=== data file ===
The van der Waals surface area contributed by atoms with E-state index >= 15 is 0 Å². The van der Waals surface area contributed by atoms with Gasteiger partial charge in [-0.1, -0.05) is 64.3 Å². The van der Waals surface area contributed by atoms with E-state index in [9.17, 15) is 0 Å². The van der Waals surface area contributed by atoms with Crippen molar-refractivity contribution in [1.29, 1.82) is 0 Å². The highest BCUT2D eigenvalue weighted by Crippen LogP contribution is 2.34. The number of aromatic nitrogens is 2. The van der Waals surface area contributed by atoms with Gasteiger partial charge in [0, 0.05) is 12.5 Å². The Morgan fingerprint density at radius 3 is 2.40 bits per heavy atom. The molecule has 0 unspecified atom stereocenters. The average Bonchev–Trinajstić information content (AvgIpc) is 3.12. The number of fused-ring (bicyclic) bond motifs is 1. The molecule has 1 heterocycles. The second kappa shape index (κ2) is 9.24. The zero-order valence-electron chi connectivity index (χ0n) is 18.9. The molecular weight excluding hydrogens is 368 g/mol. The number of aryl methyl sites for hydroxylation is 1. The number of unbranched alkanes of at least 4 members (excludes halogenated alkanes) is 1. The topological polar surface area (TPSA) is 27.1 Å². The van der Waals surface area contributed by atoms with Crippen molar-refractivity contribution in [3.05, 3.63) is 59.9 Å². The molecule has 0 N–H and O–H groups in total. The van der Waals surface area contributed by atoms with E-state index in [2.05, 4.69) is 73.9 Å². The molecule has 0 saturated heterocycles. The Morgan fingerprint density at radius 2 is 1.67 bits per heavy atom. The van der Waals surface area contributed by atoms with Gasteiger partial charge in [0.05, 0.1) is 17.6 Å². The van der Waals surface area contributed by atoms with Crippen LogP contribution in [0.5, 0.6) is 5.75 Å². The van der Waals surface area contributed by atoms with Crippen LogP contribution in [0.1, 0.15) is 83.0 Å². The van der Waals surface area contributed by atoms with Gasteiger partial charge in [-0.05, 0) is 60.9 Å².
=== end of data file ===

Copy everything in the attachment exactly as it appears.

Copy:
The van der Waals surface area contributed by atoms with E-state index >= 15 is 0 Å². The van der Waals surface area contributed by atoms with Gasteiger partial charge in [-0.1, -0.05) is 64.3 Å². The van der Waals surface area contributed by atoms with E-state index in [9.17, 15) is 0 Å². The van der Waals surface area contributed by atoms with Crippen molar-refractivity contribution in [1.29, 1.82) is 0 Å². The highest BCUT2D eigenvalue weighted by Crippen LogP contribution is 2.34. The number of aromatic nitrogens is 2. The van der Waals surface area contributed by atoms with Gasteiger partial charge in [0, 0.05) is 12.5 Å². The Morgan fingerprint density at radius 3 is 2.40 bits per heavy atom. The molecule has 0 unspecified atom stereocenters. The average Bonchev–Trinajstić information content (AvgIpc) is 3.12. The number of fused-ring (bicyclic) bond motifs is 1. The molecule has 1 heterocycles. The second kappa shape index (κ2) is 9.24. The zero-order valence-electron chi connectivity index (χ0n) is 18.9. The molecular weight excluding hydrogens is 368 g/mol. The number of aryl methyl sites for hydroxylation is 1. The number of unbranched alkanes of at least 4 members (excludes halogenated alkanes) is 1. The topological polar surface area (TPSA) is 27.1 Å². The van der Waals surface area contributed by atoms with Crippen molar-refractivity contribution in [3.05, 3.63) is 59.9 Å². The molecule has 0 N–H and O–H groups in total. The van der Waals surface area contributed by atoms with E-state index in [2.05, 4.69) is 73.9 Å². The molecule has 0 saturated heterocycles. The Morgan fingerprint density at radius 2 is 1.67 bits per heavy atom. The van der Waals surface area contributed by atoms with Gasteiger partial charge in [0.05, 0.1) is 17.6 Å². The van der Waals surface area contributed by atoms with Crippen LogP contribution in [0.5, 0.6) is 5.75 Å². The van der Waals surface area contributed by atoms with Crippen LogP contribution in [0.1, 0.15) is 83.0 Å². The van der Waals surface area contributed by atoms with Gasteiger partial charge in [-0.05, 0) is 60.9 Å².